Throughout its history, Kitchener has often imagined big plans for its urban development, but since the 1960s most of these grand plans for downtown Kitchener only ever found form in the Market Square Shopping Centre. Market Square is the most complete and concrete repository of Kitchener’s attempts at re-imagining itself in the postwar period. It is a chimera of styles and ideas – the symbolic and aesthetic laboratory in which architects and city planners forged alternative visions of this city. This thesis is a case study examining the methods by which the city of Kitchener, Ontario attempted to reinvent itself through the Market Square, and what these attempts have left in their wake.


Redevelopment: Trojan Horse Modernism in the Market Square


John Lingwood, Market Square development, 1974, Kitchener, Ontario. High-rise building that held the City offices on left side of the street, shopping centre and Farmers’ Market complex on the right side.

The Market Square acted as a flagship for Kitchener’s postwar project to recreate itself as a modern city. Fundamental shifts in the fields of architecture, city planning and economics dictated the shopping centre’s design, and its prominent place in the downtown displayed the importance of these new ways of thinking to the entire city. Its most significant contribution to Kitchener’s modernization, however, was its role as a skeuomorph. Rather than laying bare the magnitude of these shifts, the final design drew on the tradition of the region to recontextualize these shifts as part of a natural, inevitable progression.


Ontario Court of Justice, KitchenerJohn Lingwood, Ontario Court of Justice, 1977, Kitchener, Ontario.

The building’s near absence of ornament, its unusual rounded corners, and the choice of concrete as a primary building material in early designs reflected a shift in architectural tastes away from traditional forms. The building’s architect John Lingwood was recognized for his modernist buildings throughout Waterloo Region, including the Ontario Court of Justice (1977), Laurel Vocational School (1968),[2] and the Toronto-Dominion Bank at the corner of King and Francis Streets. Early sketches of the Market Square by the developers, the Oxlea Corporation, depicted the building with a more modern aesthetic than the final product, using cement as the primary building material.[3] One can imagine how Lingwood may have actualized these sketches by observing his work on the brutalist Ontario Court of Justice. Like many other architects in Ontario, Lingwood took advantage of the new materiality and formal freedom offered by concrete.[4] The building consists of several ribbed, precast concrete levels stacked into an imposing facade. Portions of the building are set closer to the street and others set further back like an imperfectly stacked column of building blocks. Such a novel use of concrete in a shopping centre would have had precedent at the time in Toronto’s celebrated Yorkdale Shopping Centre (1964) by John B. Parkin Associates. Regardless, in the final built product, Market Square was built in red brick rather than concrete, though it did retain Lingwood’s characteristic inclination toward austere geometric forms over traditional building types and ornamentation.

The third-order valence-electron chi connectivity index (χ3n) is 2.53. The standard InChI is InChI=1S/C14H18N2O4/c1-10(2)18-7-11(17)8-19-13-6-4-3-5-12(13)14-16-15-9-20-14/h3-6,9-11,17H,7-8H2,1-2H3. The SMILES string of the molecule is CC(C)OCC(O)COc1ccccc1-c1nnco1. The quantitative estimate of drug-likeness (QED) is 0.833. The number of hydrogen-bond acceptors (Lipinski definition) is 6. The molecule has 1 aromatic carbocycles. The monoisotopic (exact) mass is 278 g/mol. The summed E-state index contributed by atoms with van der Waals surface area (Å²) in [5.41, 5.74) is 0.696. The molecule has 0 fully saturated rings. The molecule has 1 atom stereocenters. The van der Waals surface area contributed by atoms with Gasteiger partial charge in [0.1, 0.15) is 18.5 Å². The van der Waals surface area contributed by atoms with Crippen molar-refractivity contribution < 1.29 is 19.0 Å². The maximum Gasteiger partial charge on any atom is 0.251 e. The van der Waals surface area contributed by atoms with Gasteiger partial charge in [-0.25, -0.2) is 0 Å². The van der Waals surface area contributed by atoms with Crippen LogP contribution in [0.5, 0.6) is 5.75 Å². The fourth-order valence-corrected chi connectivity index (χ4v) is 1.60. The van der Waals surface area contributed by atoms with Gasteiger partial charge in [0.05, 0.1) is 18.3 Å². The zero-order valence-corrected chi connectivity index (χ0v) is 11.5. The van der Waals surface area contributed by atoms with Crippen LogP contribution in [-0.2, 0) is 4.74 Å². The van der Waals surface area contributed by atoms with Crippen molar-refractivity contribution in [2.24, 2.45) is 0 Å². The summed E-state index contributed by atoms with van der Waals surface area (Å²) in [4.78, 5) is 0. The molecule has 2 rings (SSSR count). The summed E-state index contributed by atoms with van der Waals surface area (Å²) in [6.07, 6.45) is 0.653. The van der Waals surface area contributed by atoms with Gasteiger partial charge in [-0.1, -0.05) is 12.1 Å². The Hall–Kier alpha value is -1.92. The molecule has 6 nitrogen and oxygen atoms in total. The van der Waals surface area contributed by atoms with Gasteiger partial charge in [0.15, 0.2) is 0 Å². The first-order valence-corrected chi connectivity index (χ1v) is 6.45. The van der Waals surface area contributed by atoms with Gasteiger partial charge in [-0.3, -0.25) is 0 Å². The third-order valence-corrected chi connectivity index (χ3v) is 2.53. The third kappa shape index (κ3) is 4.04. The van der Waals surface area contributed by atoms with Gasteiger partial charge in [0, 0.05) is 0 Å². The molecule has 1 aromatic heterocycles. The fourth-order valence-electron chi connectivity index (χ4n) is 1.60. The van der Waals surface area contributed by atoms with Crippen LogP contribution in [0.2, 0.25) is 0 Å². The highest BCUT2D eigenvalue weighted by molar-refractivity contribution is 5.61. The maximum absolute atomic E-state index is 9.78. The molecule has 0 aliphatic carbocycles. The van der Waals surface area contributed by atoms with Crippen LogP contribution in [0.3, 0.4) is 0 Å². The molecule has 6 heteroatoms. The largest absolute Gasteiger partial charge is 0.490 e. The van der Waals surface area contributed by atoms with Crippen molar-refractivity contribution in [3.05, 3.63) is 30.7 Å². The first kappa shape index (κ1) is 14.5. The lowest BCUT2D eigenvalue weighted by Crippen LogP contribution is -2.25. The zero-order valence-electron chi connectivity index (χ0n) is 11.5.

To observe many of the modern aspects of the Market Square, however, one must abandon the vision of it as a building entirely and instead consider the shopping centre as a phenomenon of modern city planning. In 1962, then planning director W. E. Thomson declared that Kitchener would have to take drastic and immediate action to ensure the downtown’s continued economic, social and cultural dominance in the region in the coming century. The following year, the Kitchener Urban Renewal Committee (KURC) was formed, and in 1965, after an extensive (though overly optimistic) economic study, they published The Plan… Downtown Kitchener – a document which proposed the near complete reconstruction of Kitchener’s downtown core into a rational, humanist utopia. The conclusions that KURC drew strongly resembled the projects of the Austrian-American architect and planner Victor Gruen, well-known for pioneering the first enclosed regional shopping centre in the United States as well as for his downtown revitalization projects.[5] Like Gruen, KURC recognized that because the city’s suburbs were built since the automobile’s rise to ubiquity, their topology catered to the new needs that this ubiquity presented, such as increased street traffic and parking. Meanwhile, an older downtown, whose design had been set in stone long before this shift, had to find ways to adapt. The Plan proposed that in order for downtown Kitchener to retain its significance in the region, a high-traffic ring road needed to be built around Kitchener’s downtown core, and the core itself needed to become a park-like pedestrian mall with a strict focus on retail activity.[6]